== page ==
Assessed losses can be carried forward—provided that the company doesn’t cease trading

If the amount of allowable deductions exceeds the taxable income in your business, you will end up with what is known as an ‘assessed loss’ for tax purposes.  In terms of Section 20 of the Income Tax Act, you are entitled to carry forward this assessed loss and set it off against taxable income in future years.

This loss can be carried forward indefinitely, provided that you carry on a trade during the year.  If there is no trade at all during a tax year, and there is an assessed loss that is brought forward from previous tax years, that assessed loss will be forfeited.

Many people start a business, and make losses during the first couple of years.  However, in some cases, the business idea is written off as a dead loss and the company ceases to trade.  It is often some years later when the owners decide to revive the business, that they discover that their assessed loss is, ahem, ‘lost’.

An example of how this can happen in practice appears in the box below.

Example

New Business (Pty) Ltd has the following taxable receipts and deductions:

 2018/192019/202020/21
 tax yeartax yeartax year
Sales     R500 000    R520 000R550 000
Cost of sales R300 000R310 000R325 000
Other expenses  R210 000 R205 000 R210 000
Taxable income/loss  R10 000 lossR5 000 profitR15 000 profit

The taxable income / assessed loss would be calculated as follows:

 2018/192019/202020/21
 tax yeartax yeartax year
Assessed loss brought forwardR0R10 000R5 000
Taxable income / loss current yearR10 000 lossR5 000 profitR15 000 profit
Assessed loss carried forwardR10 000R5 000R0

New Business (Pty) Ltd would not be liable for any tax in the first two years, and would only be liable for tax on R10 000 (R15 000 profit, less R5 000 assessed loss brought forward) in 2020/21.

However, if New Business (Pty) Ltd did not trade at all during the 2019/20 tax year, the assessed loss of R10 000 brought forward from 2018/19 would be lost.  The full R15 000 profit in the 2019/20 tax year would be subject to tax.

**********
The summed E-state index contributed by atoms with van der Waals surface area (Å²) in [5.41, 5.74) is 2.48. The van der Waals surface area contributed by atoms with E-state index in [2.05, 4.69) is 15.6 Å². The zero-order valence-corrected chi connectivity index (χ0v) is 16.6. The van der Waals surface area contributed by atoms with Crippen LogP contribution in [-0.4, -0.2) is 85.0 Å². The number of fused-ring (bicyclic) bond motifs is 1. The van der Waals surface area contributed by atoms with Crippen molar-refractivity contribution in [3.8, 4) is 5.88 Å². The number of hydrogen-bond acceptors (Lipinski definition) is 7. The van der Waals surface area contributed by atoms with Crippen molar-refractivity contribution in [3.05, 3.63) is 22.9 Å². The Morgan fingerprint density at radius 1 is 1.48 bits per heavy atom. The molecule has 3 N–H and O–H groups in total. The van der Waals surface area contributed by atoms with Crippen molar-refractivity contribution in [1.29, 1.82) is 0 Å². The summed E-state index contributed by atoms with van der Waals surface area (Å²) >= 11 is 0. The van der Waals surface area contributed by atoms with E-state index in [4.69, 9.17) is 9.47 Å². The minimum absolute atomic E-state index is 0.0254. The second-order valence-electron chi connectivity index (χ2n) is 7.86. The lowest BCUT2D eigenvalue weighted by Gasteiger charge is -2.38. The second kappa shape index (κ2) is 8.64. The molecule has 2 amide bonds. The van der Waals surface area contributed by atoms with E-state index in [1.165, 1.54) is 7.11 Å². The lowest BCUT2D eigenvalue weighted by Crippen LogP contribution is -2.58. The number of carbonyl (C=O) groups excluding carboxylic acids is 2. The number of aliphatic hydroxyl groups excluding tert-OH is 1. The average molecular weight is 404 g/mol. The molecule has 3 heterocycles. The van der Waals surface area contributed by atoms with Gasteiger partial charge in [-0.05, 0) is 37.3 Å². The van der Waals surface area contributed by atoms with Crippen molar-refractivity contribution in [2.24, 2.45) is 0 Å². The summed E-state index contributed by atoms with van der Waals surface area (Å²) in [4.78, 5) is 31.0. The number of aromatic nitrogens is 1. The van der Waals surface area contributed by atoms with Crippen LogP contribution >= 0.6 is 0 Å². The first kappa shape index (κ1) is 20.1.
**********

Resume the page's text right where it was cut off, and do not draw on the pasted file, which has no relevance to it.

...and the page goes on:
However, while Section 20(1) requires that there must be trade during the tax year following the carrying forward of an assessed loss, it does not specify that it must be the same trade that gave rise to the loss, nor does it specify that such trade must take place for a specific period—only that trade must take place during the following tax year.

This means that even if you carry out a different trade the following year, and such trade takes place even for only a day, SARS cannot take away the assessed loss under this Section.

But be careful!  If your ‘act of trade’ in the following year is fabricated solely to get around the requirement in Section 20(1), SARS could attack it under the anti-avoidance provisions.  But even if you have wound down your business activities dramatically, as long as your reduced activities constitute genuine trading activities, you should be safe in this regard.

2022 Budget proposal

In the 2022 Budget Review document issued by National Treasury, a proposal was included to restrict the use of carried forward assessed losses.  The proposal is to limit the offsetting of the balance of assessed losses brought forward to 80 per cent of taxable income.

What this means is that companies with an assessed loss balance that matches or exceeds their current‐year taxable income will need to pay tax on 20 per cent of their taxable income.

According to the Budget Review, the proposal does not increase companies’ tax liability but ensures that tax payments from companies are smoothed over time—adding that smaller companies more likely to struggle with cash flow will be exempt from the proposed changes.

This change is proposed to take effect for years of assessment ending on or after 31 March 2023—in other words, for financial years that started on or after 1 April 2022.  We will need to wait until the draft amendment Bills are published for comment to see how this proposal might work in practice.

There may also be a change to the layout of the provisional tax return for the first period (which, for financial years that started on 1 April 2022 will be for the six months ended 30 September 2022).

Written by STEVEN JONES

While every reasonable effort is taken to ensure the accuracy and soundness of the contents of this publication, neither writers of articles nor the publisher will bear any responsibility for the consequences of any actions based on information or recommendations contained herein.  Our material is for informational purposes and should not be construed as financial advice.